Monday, October 01, 2007

Teens: old enough to bear arms, but not smoke?

It's hard to imagine what it's like to be 17 years old in Gordon Brown's petty authoritarian Britain - if you're 17 you can legally have sex, get married and start a family, you can even volunteer to join the army. At 17 you have the right to bear arms and be professionally drilled and trained in lethal fighting and killing techniques. Indeed, according to Matthew Happold, the author of Child Soldiers in International Law, under-18s 'were deployed during the first Gulf War, where nearly 500 British soldiers were aged under 18, and in Kosovo'. Yet, in Brown's Britain, these teenagers will not even be allowed to purchase a simple packet of cigarettes.

Oh, come on Courtney I here you say 'how on Earth can you oppose the raising of the minimum age to purchase cigarettes'? Don't you know that smoking is bad for your health and can kill you? Yes, I'm well aware of that, being a smoker myself, and I suspect like most other smokers, we don't smoke for the benefit of our health. And in any case, there is no law on Earth that can stop teenagers from smoking - none.

Don't take my word for it, professional health bodies from the Department of Health to the Royal College of Physicians of Edinburgh publicly admit that 'there is no evidence that raising the age of purchase on its own will influence tobacco sales to young people'. Indeed, even the World Bank agrees that in wealthy nations like Britain 'such restrictions have not been shown to be successful'.

This doesn't mean that I'm in favour of more teenagers smoking, of course not - but the facts are, if teenagers want to smoke, they will, and there is nothing that New Labour, or anyone in the world can do to stop them - so why the new 'crackdown'? It appears that the British government have completely run out of ideas about how we should go about building the Good Society - instead, what we have is a Supernanny state that is addicted to anti-smoking - I think it's high time we stubbed them out.

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8 Comments:

At 5:47 PM, Blogger Lord Higham-Johnson said...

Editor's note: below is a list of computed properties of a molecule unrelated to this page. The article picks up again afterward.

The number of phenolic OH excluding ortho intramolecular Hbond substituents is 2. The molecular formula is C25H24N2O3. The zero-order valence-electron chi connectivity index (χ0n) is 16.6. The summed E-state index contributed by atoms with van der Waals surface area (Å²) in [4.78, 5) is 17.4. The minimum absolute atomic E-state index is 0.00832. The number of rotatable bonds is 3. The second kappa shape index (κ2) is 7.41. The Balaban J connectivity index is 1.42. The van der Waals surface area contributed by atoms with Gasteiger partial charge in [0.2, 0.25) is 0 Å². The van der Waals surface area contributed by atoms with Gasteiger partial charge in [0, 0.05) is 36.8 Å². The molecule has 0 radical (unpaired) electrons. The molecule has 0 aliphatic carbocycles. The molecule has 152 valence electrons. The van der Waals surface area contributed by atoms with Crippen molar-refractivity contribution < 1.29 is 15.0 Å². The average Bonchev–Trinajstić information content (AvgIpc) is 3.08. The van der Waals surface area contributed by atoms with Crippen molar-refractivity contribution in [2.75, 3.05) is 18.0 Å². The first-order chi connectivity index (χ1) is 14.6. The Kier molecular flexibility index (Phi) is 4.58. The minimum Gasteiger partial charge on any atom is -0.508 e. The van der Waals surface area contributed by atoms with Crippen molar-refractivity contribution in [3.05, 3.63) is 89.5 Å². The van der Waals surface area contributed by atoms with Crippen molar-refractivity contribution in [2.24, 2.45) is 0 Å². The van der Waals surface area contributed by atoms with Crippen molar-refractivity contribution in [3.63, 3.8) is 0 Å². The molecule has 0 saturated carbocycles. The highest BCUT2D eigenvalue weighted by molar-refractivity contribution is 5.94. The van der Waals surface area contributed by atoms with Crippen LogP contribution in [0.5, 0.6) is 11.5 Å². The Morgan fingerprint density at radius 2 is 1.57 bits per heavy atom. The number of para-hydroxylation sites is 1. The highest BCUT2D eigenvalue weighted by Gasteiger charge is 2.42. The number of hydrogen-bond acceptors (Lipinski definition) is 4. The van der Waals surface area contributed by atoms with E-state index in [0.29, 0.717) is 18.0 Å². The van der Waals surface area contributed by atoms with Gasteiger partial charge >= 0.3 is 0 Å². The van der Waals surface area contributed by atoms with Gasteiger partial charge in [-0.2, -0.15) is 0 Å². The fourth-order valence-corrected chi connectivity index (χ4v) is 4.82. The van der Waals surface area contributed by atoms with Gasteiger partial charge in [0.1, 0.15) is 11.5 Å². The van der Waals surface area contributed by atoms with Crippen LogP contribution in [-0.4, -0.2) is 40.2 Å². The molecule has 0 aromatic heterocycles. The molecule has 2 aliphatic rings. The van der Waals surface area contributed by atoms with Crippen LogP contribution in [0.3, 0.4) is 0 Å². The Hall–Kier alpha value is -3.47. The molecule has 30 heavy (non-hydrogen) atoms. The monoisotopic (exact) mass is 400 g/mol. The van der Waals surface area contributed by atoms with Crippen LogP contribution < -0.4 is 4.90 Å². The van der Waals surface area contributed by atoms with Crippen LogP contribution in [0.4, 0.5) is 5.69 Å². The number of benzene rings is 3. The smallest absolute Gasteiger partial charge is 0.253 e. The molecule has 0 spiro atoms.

That's as maybe, Courtney but I'm furrowing my brow trying to remember 17.

 
At 7:33 PM, Blogger Matt M said...

Not sure where I stand on the issue of drugs (which nicotine really fails into).

I don't think that prohibition works; in fact it probably just provides organised crime with another source of income. But, on the other hand it's difficult to defend as it's not really a chosen activity (depending on the degree of addictiveness of the particular drug) for many people.

I've seen it proposed somewhere to make the use of drugs legal, but the selling of it illegal - so it'd only really be those trying to make a profit out of it that'd be in trouble.

 
At 9:07 PM, Blogger Courtney Hamilton said...

Well, I can remember (just about) being 17 - and what comes to mind is whenever someone told me not to do something, I damn well made sure that it was placed on the top of my To Do list.

 
At 10:33 PM, Blogger Courtney Hamilton said...

Your right Matt, prohibition in the Western world doesn't work whether it's alcohol, soft drugs or the harder stuff.

But the thing is Matt, if teenagers smoking cigarettes is a problem, there is nothing we can do about it. In a practical sense, we should admit it's unsolvable.

I think this is precisely the reason the government have initiated this 'crackdown', because it appears as if they are trying to do something, when in reality, there is absolutely nothing they can do about it.

If anything, what we need is a much more liberal, pragmatic state policy to deal with soft and hard drugs in Britain. I believe that such a policy would take the market for soft and hard drugs out of the hands of criminals, therefore reducing crime at a stroke in the process.

 
At 5:47 PM, Blogger Stran_ger said...

It is been one year since the project Wall of speech started. Just passed by to thank for all the help and good articles that you wrote and to say that the project will start running again.

Best Regards

Stran

 
At 4:39 PM, Blogger bob said...

Hey Courtney, it's good to see you back in the blogosphere again - you've been a little less active than you were. I don't know if this is your thing, but I've tagged you with a meme about political influences. http://brockley.blogspot.com/2007/10/my-political-influences-meme-2.html (If you're up for it, feel free to post it to whichever of your blogs you want - I'm going to post this comment at the others now!)

b

 
At 11:59 AM, Blogger Daniel said...

I'd ban arms too! But well put! your headline says it all!

 
At 12:07 PM, Anonymous Anonymous said...

Daniel, actually arms are banned.

Which is why criminals never use guns and why no-one ever gets shot in the uk.

Likewise smack, crack, crank and what not; banned and unobtainable.

Fairly intense effort involving much compromise of civil liberties is needed to maintain even the pretence of "banning" things. To utterly and completely remove things from underground markets eluded even the likes of the KGB and Gestapo in full swing.

 

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